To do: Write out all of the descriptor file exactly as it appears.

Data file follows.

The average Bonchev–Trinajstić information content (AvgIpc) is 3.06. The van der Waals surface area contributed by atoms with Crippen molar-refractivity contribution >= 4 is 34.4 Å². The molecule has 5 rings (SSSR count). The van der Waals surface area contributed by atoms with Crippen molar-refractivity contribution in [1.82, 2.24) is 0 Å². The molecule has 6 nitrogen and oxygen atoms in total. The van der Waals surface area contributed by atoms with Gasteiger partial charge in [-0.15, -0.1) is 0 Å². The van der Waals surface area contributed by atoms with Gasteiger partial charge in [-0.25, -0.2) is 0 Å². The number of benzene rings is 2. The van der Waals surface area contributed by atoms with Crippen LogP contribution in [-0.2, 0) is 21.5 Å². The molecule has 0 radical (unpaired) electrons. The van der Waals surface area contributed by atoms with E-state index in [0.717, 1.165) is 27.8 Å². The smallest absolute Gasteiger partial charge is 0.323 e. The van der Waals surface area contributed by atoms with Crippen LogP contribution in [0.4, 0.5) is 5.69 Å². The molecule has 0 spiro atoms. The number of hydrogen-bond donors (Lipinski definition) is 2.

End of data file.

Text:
The average Bonchev–Trinajstić information content (AvgIpc) is 3.06. The van der Waals surface area contributed by atoms with Crippen molar-refractivity contribution >= 4 is 34.4 Å². The molecule has 5 rings (SSSR count). The van der Waals surface area contributed by atoms with Crippen molar-refractivity contribution in [1.82, 2.24) is 0 Å². The molecule has 6 nitrogen and oxygen atoms in total. The van der Waals surface area contributed by atoms with Gasteiger partial charge in [-0.15, -0.1) is 0 Å². The van der Waals surface area contributed by atoms with Gasteiger partial charge in [-0.25, -0.2) is 0 Å². The number of benzene rings is 2. The van der Waals surface area contributed by atoms with Crippen LogP contribution in [-0.2, 0) is 21.5 Å². The molecule has 0 radical (unpaired) electrons. The van der Waals surface area contributed by atoms with E-state index in [0.717, 1.165) is 27.8 Å². The smallest absolute Gasteiger partial charge is 0.323 e. The van der Waals surface area contributed by atoms with Crippen LogP contribution in [0.4, 0.5) is 5.69 Å². The molecule has 0 spiro atoms. The number of hydrogen-bond donors (Lipinski definition) is 2.